Common OKR Mistakes (and How to avoid Them)

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Introduction

Objectives and key results are a revolutionary framework that companies can use to define and track objectives and their outcomes. Whether you are new to the concept of OKRs or even an experienced OKR professional, some mistakes and problems are inevitable. OKRs require action and this can be difficult to get right first time.

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However, that being said, there are a few OKR mistakes that can be avoided with a little know-how. Let’s discover 3 common OKR mistakes and reveal how you can overcome them.

Poorly Written Objectives

Poorly written objectives are either too easy or too ambitious. So, what is an OKR exactly? Well, objectives are typically memorable qualitative descriptions of what you want to achieve. They should be short, inspirational, and engaging. An objective should motivate and challenge your team. Objectives that are too long, or uninspiring are less likely to appeal to your workforce and are therefore unlikely be taken on board.

Stop and think about the type of change you want to see and try to put this into words. Include action verbs to describe what it is that you want to achieve. When writing your objectives, make sure that you do not have to stop for breath when reading them aloud. Moreover, your objectives should also fit the culture of your organization. This means that they can include informal language and internal jokes if appropriate.

Setting Key Results That Are Not Measurable

Key results are a set of metrics that measure your progress towards an objective. Ideally there should be two to five results per objective. Setting too many key results can take away the focus of your priorities. By using quantitative measures and numerical data you should be able to update progress of your key results and review them on a regular basis. Above all, this makes the amount of work seem more manageable and far less confusing.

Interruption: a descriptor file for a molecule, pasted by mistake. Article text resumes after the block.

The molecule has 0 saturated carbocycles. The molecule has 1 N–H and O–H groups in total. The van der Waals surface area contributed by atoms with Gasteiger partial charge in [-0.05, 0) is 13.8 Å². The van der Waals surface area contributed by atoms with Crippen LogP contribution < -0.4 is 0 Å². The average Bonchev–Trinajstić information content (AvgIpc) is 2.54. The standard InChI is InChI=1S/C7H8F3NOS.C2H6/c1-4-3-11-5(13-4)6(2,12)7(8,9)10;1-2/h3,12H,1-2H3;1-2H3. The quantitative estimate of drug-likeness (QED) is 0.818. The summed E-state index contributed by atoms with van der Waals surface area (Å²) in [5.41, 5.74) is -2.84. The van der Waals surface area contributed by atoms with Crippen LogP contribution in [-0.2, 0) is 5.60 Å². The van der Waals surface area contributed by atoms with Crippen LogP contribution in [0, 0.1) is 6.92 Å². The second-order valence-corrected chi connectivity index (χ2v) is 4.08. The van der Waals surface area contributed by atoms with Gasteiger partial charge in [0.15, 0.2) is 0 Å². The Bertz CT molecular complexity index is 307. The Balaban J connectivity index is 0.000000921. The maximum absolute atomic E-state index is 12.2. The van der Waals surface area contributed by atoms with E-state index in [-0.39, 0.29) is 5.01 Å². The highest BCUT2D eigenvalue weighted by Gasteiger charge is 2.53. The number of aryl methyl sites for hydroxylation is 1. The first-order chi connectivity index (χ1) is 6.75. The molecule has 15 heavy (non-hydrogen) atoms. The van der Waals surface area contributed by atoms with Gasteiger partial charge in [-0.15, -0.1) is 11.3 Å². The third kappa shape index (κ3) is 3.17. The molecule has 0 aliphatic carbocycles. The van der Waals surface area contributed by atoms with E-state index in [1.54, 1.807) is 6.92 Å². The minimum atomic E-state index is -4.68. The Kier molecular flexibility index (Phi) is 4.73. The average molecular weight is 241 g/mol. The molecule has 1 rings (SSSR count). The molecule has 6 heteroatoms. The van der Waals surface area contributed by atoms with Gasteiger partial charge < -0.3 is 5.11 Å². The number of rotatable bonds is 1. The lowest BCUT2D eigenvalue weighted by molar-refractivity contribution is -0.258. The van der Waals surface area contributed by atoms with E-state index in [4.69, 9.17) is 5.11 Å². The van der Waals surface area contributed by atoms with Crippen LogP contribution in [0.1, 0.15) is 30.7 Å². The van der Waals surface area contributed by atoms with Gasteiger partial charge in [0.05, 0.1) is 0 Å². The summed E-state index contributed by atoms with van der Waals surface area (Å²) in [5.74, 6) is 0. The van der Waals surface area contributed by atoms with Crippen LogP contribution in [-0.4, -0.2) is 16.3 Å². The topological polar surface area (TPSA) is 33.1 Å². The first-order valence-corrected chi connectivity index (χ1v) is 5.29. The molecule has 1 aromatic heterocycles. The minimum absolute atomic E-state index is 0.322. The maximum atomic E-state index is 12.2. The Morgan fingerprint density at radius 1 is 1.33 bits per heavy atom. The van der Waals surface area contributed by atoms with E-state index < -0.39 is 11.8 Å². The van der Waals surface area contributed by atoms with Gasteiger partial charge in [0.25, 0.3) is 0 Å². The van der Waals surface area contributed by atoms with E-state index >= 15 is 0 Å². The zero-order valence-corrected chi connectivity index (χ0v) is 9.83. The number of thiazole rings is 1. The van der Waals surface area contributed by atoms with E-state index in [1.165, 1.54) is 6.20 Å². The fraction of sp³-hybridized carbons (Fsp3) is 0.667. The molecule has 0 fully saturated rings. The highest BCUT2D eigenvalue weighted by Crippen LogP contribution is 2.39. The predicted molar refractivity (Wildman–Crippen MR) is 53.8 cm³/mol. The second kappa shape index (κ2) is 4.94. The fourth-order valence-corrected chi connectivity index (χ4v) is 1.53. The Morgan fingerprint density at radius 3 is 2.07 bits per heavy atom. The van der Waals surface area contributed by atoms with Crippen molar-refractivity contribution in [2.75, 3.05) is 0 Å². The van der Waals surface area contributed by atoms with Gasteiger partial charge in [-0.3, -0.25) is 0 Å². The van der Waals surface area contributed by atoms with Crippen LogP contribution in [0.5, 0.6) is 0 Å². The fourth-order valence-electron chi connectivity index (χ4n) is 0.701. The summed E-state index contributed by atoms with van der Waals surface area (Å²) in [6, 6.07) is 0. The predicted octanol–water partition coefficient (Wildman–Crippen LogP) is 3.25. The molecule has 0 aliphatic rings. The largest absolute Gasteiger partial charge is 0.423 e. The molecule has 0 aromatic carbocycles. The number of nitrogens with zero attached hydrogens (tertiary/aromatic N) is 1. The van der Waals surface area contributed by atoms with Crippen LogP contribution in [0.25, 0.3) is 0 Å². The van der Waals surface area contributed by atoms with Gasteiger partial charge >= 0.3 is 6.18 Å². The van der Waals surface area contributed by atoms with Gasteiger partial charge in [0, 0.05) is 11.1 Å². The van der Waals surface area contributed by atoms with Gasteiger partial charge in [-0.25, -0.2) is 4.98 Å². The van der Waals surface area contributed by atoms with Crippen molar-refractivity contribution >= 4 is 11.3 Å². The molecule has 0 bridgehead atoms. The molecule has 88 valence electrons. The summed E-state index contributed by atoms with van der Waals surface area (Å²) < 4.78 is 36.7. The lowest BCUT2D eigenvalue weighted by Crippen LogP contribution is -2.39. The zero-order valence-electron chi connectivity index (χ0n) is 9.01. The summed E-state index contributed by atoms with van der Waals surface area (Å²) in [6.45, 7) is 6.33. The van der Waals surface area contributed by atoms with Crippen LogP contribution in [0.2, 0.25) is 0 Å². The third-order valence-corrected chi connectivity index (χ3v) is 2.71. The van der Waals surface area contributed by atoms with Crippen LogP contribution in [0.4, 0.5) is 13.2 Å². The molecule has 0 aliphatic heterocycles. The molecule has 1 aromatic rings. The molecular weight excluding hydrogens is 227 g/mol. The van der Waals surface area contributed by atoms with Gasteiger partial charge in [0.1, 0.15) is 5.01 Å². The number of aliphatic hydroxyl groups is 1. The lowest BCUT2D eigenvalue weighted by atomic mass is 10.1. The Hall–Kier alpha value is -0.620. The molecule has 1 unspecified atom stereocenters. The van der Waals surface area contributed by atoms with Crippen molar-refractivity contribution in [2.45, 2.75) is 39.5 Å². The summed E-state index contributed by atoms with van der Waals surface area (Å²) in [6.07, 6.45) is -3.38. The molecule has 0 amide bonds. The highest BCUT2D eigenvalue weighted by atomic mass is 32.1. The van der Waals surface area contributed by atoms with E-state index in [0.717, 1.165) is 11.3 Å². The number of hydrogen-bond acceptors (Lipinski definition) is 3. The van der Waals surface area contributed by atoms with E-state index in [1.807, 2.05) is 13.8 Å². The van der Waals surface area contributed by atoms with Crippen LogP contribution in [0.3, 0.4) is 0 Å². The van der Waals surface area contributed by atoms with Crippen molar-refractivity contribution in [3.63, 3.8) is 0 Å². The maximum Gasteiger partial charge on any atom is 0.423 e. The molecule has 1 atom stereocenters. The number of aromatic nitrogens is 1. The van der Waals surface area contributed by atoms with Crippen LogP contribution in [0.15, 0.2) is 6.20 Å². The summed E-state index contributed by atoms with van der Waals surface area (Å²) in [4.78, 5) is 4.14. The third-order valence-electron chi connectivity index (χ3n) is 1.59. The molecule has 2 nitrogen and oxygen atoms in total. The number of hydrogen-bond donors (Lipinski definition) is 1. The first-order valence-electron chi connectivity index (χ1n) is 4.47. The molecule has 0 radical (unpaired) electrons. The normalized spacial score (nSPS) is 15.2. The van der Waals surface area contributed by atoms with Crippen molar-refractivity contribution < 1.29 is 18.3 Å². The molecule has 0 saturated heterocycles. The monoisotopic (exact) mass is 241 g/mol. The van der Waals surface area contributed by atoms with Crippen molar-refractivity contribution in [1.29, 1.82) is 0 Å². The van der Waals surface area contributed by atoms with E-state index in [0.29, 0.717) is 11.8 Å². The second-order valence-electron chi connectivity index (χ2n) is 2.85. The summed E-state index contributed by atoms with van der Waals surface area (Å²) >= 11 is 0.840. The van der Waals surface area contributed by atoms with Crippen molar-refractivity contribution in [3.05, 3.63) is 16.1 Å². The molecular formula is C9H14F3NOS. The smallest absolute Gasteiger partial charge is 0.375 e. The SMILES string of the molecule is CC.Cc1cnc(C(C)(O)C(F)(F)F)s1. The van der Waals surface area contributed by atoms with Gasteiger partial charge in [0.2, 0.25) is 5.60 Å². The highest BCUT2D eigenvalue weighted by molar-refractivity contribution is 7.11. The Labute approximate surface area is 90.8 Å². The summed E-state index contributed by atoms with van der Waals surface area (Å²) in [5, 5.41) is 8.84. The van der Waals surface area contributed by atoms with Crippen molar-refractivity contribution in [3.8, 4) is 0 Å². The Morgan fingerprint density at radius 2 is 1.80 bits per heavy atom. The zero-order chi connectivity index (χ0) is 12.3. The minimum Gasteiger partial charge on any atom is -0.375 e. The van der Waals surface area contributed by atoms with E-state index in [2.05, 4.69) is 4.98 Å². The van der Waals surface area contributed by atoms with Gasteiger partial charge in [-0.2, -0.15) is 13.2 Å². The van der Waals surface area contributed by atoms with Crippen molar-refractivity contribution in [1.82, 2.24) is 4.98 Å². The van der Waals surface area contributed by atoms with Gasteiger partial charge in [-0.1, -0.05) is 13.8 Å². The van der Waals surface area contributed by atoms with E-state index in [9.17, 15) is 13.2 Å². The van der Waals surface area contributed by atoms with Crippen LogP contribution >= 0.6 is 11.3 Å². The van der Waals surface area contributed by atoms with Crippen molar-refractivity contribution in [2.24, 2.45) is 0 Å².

Try to think of your objective as an overarching goal, and your key result as a measure of the achievement of this objective. It is only through completing your workplace tasks and initiatives that you can reach your goals. For example, if your objective is to increase your profits by 10 percent, two key results might include sourcing 10 new customers a week and launching a new campaign to double profits from the same time last year.

Lack of Communication

In order to ensure that OKRs are used successfully, communication at all levels of the company is key. This means that personal objectives should be written to support the team and its goals, and likewise, company goals should support employees. There needs to be an understanding that any tasks carried out are being used to achieve team goals. Poor internal communication can lead to a drop in productivity and this can cost money. Employee engagement is vital for the OKR framework to become a success.

To combat any potential miscommunications, a meeting should take place once OKRs are initially introduced and regular follow-up sessions dedicated to discussing goals should also be scheduled. OKRs can also be incorporated into any existing coaching or mentoring schemes organized by the company. This process can be enhanced through the use of OKR software that can enable all employees to understand precisely what everyone else is working on. In turn, this encourages employees to work on their own individual goals while at the same time supporting each other throughout the process. 

It is undeniable that OKRs can take some time to put into place and get used to it. However, using OKR software can help you to write clear OKRs, measure your results, and improve communication throughout your company. Ultimately, be prepared to learn from your mistakes and adapt your OKRs as you go along.

Using OKR software is just one of many ways to boost your business. Looking for even more ways to help your business succeed? Take a look at this helpful guide for some brilliant business tips.